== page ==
However, the issues go further than just reducing the power level and number of answers available in Standard. In the past year or two, Wizards has made it clear that it sees Magic not so much as a game but as a brand that it can use to sell merchandise, art books, and maybe even movies someday. The issue is that the push to being a brand rather than a game has had a hugely negative impact on the game itself. We see story cards and mechanics being pushed to absurd power levels (think Emrakul, the Promised End or Vehicles). After all, no one will want to buy an Emrakul, the Promised End bobble head if Emrakul, the Promised End isn't good. We've seen the proliferation of "the Gatewatch," characters who will doubtlessly be essential to the long-rumored "Magic movie." The messages we get from new Wizards CEO Chris Cocks sound eerily like "That Guy,"" the frozen "1980s dollar jockey" who briefly took over as the CEO of Planet Express: "Get back to the farm, shift some paradigms, revolutionize outside the box..."

Basically, it feels like Wizards has sold out. Instead of the primary focus being to make the game as good as possible, the goal is to draw as many new players as possible, or sell as much branded merchandise as possible, or "grow the brand." Now, it's not that any of these goals are bad in and of themselves, and this certainly isn't a "Wizards shouldn't make money" thing. Wizards should make money. Full stop. For better or worse, that is what a corporation is supposed to do. That is how capitalism works. The problem I have is that Wizards' competitive advantage is owning the greatest game on Earth, and when it comes right down to it, the way Wizards makes the most money is by keeping the game as healthy and fun as possible for as long as possible.

Getting new players is great, but it's a bad long-term strategy if you are losing your established player base in the process. Selling art books is awesome, but if you have to break Standard to make sure whatever "face card" of whatever set is good enough to sell the book, whatever small amount of money you are making simply won't keep up with what you are losing when people stop showing up to FNM or building new decks.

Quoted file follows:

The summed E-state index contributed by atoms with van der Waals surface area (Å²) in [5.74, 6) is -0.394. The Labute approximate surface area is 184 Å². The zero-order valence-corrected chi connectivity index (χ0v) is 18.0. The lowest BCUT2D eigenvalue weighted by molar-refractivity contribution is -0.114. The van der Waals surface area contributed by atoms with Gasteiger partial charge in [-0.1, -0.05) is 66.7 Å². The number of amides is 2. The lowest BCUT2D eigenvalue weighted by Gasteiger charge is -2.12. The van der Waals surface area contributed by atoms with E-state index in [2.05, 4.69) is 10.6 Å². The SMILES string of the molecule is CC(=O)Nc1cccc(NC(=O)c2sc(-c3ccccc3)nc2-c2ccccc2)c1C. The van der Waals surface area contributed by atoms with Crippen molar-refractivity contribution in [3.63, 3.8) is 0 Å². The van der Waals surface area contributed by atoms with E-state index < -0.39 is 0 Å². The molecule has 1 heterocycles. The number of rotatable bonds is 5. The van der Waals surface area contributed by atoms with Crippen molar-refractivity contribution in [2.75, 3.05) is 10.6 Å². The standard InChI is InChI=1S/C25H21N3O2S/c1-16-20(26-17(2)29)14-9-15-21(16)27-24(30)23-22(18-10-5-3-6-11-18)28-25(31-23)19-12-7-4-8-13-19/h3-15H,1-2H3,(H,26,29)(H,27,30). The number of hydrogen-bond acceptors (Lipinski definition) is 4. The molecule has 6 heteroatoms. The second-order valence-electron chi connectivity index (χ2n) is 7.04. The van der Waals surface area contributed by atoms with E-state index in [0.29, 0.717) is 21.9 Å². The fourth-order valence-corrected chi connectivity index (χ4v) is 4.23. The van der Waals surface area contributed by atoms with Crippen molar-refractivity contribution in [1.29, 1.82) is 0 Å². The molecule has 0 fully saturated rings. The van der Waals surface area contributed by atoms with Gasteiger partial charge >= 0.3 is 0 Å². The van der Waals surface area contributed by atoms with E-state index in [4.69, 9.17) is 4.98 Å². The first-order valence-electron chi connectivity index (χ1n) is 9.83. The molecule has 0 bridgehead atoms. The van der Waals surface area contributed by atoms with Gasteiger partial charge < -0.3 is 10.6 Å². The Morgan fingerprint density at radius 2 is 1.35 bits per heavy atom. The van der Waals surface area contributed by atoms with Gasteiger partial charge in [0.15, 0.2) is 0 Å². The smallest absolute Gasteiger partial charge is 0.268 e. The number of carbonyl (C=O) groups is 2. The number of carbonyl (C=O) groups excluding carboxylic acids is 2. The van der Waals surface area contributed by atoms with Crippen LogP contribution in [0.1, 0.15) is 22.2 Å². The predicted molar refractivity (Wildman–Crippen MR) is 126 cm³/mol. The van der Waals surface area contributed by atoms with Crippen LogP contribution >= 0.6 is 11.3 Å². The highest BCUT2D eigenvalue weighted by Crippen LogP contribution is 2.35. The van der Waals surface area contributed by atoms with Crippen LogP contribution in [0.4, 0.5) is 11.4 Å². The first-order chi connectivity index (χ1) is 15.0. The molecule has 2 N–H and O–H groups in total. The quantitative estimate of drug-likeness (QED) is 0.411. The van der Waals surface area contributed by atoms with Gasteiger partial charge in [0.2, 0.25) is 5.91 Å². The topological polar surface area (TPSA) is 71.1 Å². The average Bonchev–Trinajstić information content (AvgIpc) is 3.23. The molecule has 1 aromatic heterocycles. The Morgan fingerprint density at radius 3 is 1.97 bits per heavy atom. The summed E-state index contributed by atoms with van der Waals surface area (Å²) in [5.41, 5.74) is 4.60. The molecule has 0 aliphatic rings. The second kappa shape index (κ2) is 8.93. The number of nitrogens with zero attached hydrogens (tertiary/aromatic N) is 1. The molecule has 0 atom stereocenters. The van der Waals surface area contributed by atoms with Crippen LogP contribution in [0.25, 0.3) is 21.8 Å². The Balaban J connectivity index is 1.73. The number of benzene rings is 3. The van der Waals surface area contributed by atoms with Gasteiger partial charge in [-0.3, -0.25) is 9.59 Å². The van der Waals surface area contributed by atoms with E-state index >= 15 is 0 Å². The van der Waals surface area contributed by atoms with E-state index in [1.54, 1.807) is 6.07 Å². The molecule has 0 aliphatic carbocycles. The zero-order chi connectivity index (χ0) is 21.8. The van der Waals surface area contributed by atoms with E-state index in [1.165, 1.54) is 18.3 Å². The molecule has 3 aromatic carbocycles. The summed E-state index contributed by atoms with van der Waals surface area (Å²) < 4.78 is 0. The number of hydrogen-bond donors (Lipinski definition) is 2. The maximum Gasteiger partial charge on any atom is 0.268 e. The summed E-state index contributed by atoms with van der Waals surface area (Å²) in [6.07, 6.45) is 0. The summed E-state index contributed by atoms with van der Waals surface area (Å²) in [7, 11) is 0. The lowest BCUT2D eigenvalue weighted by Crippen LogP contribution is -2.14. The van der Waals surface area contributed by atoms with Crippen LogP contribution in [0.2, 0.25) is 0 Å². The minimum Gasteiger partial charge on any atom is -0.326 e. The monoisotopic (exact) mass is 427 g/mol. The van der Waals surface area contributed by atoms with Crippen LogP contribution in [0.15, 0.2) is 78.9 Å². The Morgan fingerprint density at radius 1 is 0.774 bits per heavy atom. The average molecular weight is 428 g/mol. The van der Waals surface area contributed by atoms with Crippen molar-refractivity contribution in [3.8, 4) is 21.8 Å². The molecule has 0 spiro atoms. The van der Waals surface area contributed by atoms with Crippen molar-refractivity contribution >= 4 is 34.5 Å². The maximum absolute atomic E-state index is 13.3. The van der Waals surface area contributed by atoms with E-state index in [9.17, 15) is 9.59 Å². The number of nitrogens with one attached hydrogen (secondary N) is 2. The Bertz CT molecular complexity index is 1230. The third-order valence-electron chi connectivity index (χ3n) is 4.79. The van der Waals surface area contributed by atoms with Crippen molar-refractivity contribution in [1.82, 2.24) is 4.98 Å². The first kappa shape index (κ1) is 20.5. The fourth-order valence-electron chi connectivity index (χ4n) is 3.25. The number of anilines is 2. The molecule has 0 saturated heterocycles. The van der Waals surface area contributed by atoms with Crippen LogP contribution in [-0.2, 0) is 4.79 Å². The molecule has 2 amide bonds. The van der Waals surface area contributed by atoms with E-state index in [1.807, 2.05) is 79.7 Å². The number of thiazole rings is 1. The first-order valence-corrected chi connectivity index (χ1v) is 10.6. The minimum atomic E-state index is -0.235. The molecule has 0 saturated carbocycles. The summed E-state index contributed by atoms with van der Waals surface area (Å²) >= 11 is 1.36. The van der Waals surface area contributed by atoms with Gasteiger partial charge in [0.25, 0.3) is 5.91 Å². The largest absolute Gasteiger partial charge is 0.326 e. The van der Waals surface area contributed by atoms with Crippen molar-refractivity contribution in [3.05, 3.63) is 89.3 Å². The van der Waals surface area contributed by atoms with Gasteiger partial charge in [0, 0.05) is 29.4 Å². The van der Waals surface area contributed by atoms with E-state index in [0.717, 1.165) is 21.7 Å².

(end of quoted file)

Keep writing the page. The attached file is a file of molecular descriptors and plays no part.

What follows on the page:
Basically, Wizards has a problem that it can't ban its way out of (although I still think Wizards is likely they try tomorrow), and the problem won't be solved until Wizards changes its focus back to making the actual game of Magic as good as possible. In short, Wizards needs to trust that its game is great and the best thing it can do to make money is continuing that greatness, and not get distracted by all of the short-term, bottom-line-inflating cash grabs along the way. 


Anyway, that's all for today. Let's end on a hopeful note: Khans of Tarkir wasn't that long ago, and the most significant problems we are having in Standard are relatively new. This means that, with a quick reversal of course (and Wizards has already started, to some extent, by admitting the need for more answers in Standard), Standard can improve. While the problem isn't fixable by banning, it certainly can be fixed, and hopefully the last few months will make Wizards realize that the single most important thing to its success and profits is the success of the game. While movies, stories, figurines, and the like are great, if no one cares about the underlying game, no one will care about any of the merchandise attached to it. Maybe the best news is that Magic is such a great game that it sells itself when working properly. So, if Wizards refocuses its attention on making the actual game of Magic as good as it can be, the movies, stories, figurines, and the rest will come. 

As always, leave your thoughts, ideas, opinions, and suggestions in the comments, and you can reach me on Twitter @SaffronOlive or at